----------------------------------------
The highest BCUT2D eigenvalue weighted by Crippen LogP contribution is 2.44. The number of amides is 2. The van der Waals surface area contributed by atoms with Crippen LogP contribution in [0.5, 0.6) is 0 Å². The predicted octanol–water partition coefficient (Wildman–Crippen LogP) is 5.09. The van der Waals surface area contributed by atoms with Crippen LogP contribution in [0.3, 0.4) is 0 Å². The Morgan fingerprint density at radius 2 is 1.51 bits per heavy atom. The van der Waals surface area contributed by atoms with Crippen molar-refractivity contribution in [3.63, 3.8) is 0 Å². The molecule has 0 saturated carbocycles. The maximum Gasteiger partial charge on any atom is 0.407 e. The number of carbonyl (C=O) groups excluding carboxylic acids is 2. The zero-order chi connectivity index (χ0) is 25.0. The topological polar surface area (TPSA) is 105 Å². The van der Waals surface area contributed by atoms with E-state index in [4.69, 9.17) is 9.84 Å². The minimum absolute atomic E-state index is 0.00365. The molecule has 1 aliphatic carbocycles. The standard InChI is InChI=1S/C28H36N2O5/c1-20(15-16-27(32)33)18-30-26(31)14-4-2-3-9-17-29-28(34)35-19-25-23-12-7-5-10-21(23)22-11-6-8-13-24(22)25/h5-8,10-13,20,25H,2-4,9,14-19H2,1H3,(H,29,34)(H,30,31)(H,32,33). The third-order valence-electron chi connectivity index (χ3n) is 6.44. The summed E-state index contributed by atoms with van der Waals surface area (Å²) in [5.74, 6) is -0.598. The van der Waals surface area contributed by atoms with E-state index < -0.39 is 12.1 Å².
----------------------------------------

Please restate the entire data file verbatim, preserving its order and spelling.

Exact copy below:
The highest BCUT2D eigenvalue weighted by Crippen LogP contribution is 2.44. The number of amides is 2. The van der Waals surface area contributed by atoms with Crippen LogP contribution in [0.5, 0.6) is 0 Å². The predicted octanol–water partition coefficient (Wildman–Crippen LogP) is 5.09. The van der Waals surface area contributed by atoms with Crippen LogP contribution in [0.3, 0.4) is 0 Å². The Morgan fingerprint density at radius 2 is 1.51 bits per heavy atom. The van der Waals surface area contributed by atoms with Crippen molar-refractivity contribution in [3.63, 3.8) is 0 Å². The molecule has 0 saturated carbocycles. The maximum Gasteiger partial charge on any atom is 0.407 e. The number of carbonyl (C=O) groups excluding carboxylic acids is 2. The zero-order chi connectivity index (χ0) is 25.0. The topological polar surface area (TPSA) is 105 Å². The van der Waals surface area contributed by atoms with E-state index in [4.69, 9.17) is 9.84 Å². The minimum absolute atomic E-state index is 0.00365. The molecule has 1 aliphatic carbocycles. The standard InChI is InChI=1S/C28H36N2O5/c1-20(15-16-27(32)33)18-30-26(31)14-4-2-3-9-17-29-28(34)35-19-25-23-12-7-5-10-21(23)22-11-6-8-13-24(22)25/h5-8,10-13,20,25H,2-4,9,14-19H2,1H3,(H,29,34)(H,30,31)(H,32,33). The third-order valence-electron chi connectivity index (χ3n) is 6.44. The summed E-state index contributed by atoms with van der Waals surface area (Å²) in [5.74, 6) is -0.598. The van der Waals surface area contributed by atoms with E-state index < -0.39 is 12.1 Å².